Wednesday, September 15, 2010

A Response to "Economic Thought in Ancient Greece"

A Response to "Economic Thought in Ancient Greece" by Jesus Huerta de Soto.
Original article at the Mises Institute:

Precis of de Soto's article:

The intellectual odyssey that laid the foundations for Western civilization began in classical Greece. Unfortunately, Greek thinkers failed in their attempt to grasp the essential principles of the spontaneous market order.

This is a fine article and a very good look at the thought which separates 21st century economic thinking from that of the Classical world, the essence of which is the conception of spontaneous market order. Now I must as a Classicist admit I have more affection and respect for the parties in question, even when I [vociferously] disagree.

That said, there are a few points I would like to comment on. My intent is not to "correct" Mr. de Soto, but rather to expand upon various points of his since where Plato and Aristotle go awry, I believe they go awry in interesting and instructive ways. I have not been comprehensive here, but I hope I have provided some context and interesting questions.

N.B. This is a brief first and slightly off-the-cuff reaction to the article. I may add to or otherwise revise it in the near future, but I have posted it so soon toward the end of sharing it with more people by getting it out closer to the publication of the original article. Comments/corrections are still, of course, welcome.


Now it is not hard to criticize Socrates and indeed his final self-defense did not endear him to the assembly. Nonetheless, and it seems odd to have to say this, but Socrates deserves some commendation. No matter how sympathetic you are to the charges of "corrupting the youth," the philosophizing and questioning Socrates was advocating were not yet in the air, let alone in the lifeblood of Western Civilization. Socrates was, really for the first time, widely presenting and disseminating it. Today we can pick up philosophy books, take classes, and freely and openly question just about anything. Now I do not only mean that we are free from compulsion or free from repression in the sense that we might be forcefully restrained from questioning. More important is that we know to question in the first place, and I think Socrates deserves a little credit for that.

As Socrates says in his defense, [I paraphrase] You bring me here for corrupting the youth. But who is more criminal: me, or you who pretend to be serious and to care for things which you never cared about at all?

Not all of the Greeks were amused, and in fact this summary from Wikipedia, intentionally or not, captures the hilarity of Aristophanes Clouds (Νεφέλαι):

Faced with legal action for non-payment of debts, Strepsiades, an elderly Athenian, enrolls his son in The Thinkery (the "Phrontisterion") so that he might learn the rhetorical skills necessary to defeat their creditors in court. The son thereby learns cynical disrespect for social mores and contempt for authority and he subsequently beats his father up during a domestic argument, in return for which Strepsiades sets The Thinkery on fire.

Aristophanes' description of the "Thinkery" or "Thinking Shop" (Clouds, 94)

ψυχῶν σοφῶν τοῦτ᾽ ἐστὶ φροντιστήριον.
ἐνταῦθ᾽ ἐνοικοῦσ᾽ ἄνδρες, οἳ τὸν οὐρανὸν
λέγοντες ἀναπείθουσιν ὡς ἔστιν πνιγεύς,
κἄστιν περὶ ἡμᾶς οὗτος, ἡμεῖς δ᾽ ἄνθρακες.
οὗτοι διδάσκουσ᾽, ἀργύριον ἤν τις διδῷ,
λέγοντα νικᾶν καὶ δίκαια κἄδικα.

Translation (Hickey) via Perseus Project:

This is a thinking-shop of wise spirits.
There dwell men who in speaking of the heavens
persuade people that it is an oven,
and that it encompasses us, and that we are the embers.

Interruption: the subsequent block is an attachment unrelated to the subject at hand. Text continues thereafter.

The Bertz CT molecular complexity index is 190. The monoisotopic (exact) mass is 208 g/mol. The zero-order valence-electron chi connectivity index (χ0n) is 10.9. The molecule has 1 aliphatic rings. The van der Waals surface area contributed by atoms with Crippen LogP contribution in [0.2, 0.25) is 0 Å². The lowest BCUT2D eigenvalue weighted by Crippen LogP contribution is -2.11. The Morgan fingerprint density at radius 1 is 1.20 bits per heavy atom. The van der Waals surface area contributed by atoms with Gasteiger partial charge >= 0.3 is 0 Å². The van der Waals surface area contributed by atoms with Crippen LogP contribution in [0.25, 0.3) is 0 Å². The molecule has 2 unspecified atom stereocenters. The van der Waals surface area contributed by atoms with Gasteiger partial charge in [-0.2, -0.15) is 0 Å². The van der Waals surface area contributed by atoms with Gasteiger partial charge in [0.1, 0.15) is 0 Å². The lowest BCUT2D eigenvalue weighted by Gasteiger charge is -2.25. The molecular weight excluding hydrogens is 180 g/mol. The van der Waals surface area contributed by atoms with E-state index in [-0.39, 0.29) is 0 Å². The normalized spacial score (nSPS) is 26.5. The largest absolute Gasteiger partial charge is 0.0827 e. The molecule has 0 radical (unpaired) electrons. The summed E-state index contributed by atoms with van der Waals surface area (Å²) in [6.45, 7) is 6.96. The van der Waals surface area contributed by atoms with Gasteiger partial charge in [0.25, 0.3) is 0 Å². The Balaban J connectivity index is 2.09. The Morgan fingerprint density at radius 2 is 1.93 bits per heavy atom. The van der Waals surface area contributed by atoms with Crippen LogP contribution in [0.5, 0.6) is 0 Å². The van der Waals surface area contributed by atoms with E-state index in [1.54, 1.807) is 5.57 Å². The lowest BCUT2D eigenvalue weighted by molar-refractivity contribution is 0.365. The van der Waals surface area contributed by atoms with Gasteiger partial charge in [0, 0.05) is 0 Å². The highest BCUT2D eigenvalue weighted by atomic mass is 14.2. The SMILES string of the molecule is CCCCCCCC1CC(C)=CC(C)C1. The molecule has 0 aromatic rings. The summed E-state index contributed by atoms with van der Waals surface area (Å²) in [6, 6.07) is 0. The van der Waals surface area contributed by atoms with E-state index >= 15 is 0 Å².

These men teach, if one give them money,
to conquer in speaking, right or wrong.

Socrates (up), Students (down), amidst studies. [1]

Of course it's all slightly less "funny" and more darkly ironic when you recall they did in fact poison him. Indeed Socrates mentions the unflattering and  false (he says) portrayal in his defense. [2] What was that line about being "remembered as the fools who killed Socrates?" Indeed.


Now clearly there is a lot in The Republic that. . . well, anyone would disagree with. I should point out Anders Mikkelsen' piece also at the Mises Institute, "The Politics of Plunder in Plato's Republic" [3] which offers the novel and interesting argument that "Plato's Republic is an exposition of the logical consequences of basing civic and personal life on injustice. It condemns political life based on institutionalized injustice — specifically theft and plunder." Let us then confine ourselves here to a few points.

de Soto writes

What is even worse is that Socrates's statolatry was so obsessive that it led him to confuse the positive law derived from the city-state with natural law. He believed people should obey all the positive laws derived from the state, even if they are contra naturam, and thus he laid the philosophical foundations for the legal positivism on which every tyranny to emerge after him in history would rest.
First, I don't know if "confusion" is the proper word. I believe the section in question is from the Crito (The Crito is quite short and the whole dialogue addresses this question.) Second, this is an excellent point I wish de Soto had delved into. Socrates' point seems particularly puzzling since he starts the dialogue by rebuking his old friend Criton for caring what other people think and then goes on to say one should obey unjust laws. I don't think one could argue the dialogue is very paternalistic and statist in tone. Most people would in fact find it off-putting. Socrates, having been convicted, imagines what the state would ask him if he tried to run away: [Translations, W.H.D. Rouse]

Tell me Socrates, what have you in mind to do? In trying to do this, can't you see that you are trying to destroy us, the Laws, and the whole state, as far as yo can do to it? Or do you think it possible that a city can exist and not be overturned, where sentence given has no force but is made null by private persons and destroyed. [Crito, 50b.]